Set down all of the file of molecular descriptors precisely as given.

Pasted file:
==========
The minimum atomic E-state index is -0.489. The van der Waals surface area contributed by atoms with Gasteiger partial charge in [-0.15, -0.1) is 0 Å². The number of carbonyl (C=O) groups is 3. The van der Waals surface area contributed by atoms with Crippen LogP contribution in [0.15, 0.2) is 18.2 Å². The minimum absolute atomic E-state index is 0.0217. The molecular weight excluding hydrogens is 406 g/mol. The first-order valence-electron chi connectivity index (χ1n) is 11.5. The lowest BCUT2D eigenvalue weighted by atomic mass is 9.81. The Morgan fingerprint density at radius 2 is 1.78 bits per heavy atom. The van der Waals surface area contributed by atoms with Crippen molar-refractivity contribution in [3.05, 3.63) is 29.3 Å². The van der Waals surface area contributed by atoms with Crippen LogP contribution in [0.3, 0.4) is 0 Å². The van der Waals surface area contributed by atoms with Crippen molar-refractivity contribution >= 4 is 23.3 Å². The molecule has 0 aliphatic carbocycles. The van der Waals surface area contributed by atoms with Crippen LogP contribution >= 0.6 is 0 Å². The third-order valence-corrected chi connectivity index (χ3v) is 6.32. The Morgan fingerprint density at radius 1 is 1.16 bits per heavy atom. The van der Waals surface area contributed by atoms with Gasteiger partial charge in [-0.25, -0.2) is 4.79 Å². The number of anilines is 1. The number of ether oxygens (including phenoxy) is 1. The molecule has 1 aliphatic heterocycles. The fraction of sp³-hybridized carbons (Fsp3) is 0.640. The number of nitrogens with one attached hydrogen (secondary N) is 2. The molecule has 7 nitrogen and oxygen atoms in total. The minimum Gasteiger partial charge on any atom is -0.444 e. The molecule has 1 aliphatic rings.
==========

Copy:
The minimum atomic E-state index is -0.489. The van der Waals surface area contributed by atoms with Gasteiger partial charge in [-0.15, -0.1) is 0 Å². The number of carbonyl (C=O) groups is 3. The van der Waals surface area contributed by atoms with Crippen LogP contribution in [0.15, 0.2) is 18.2 Å². The minimum absolute atomic E-state index is 0.0217. The molecular weight excluding hydrogens is 406 g/mol. The first-order valence-electron chi connectivity index (χ1n) is 11.5. The lowest BCUT2D eigenvalue weighted by atomic mass is 9.81. The Morgan fingerprint density at radius 2 is 1.78 bits per heavy atom. The van der Waals surface area contributed by atoms with Crippen molar-refractivity contribution in [3.05, 3.63) is 29.3 Å². The van der Waals surface area contributed by atoms with Crippen LogP contribution in [0.3, 0.4) is 0 Å². The van der Waals surface area contributed by atoms with Crippen molar-refractivity contribution >= 4 is 23.3 Å². The molecule has 0 aliphatic carbocycles. The van der Waals surface area contributed by atoms with Crippen LogP contribution >= 0.6 is 0 Å². The third-order valence-corrected chi connectivity index (χ3v) is 6.32. The Morgan fingerprint density at radius 1 is 1.16 bits per heavy atom. The van der Waals surface area contributed by atoms with Gasteiger partial charge in [-0.25, -0.2) is 4.79 Å². The number of anilines is 1. The number of ether oxygens (including phenoxy) is 1. The molecule has 1 aliphatic heterocycles. The fraction of sp³-hybridized carbons (Fsp3) is 0.640. The number of nitrogens with one attached hydrogen (secondary N) is 2. The molecule has 7 nitrogen and oxygen atoms in total. The minimum Gasteiger partial charge on any atom is -0.444 e. The molecule has 1 aliphatic rings.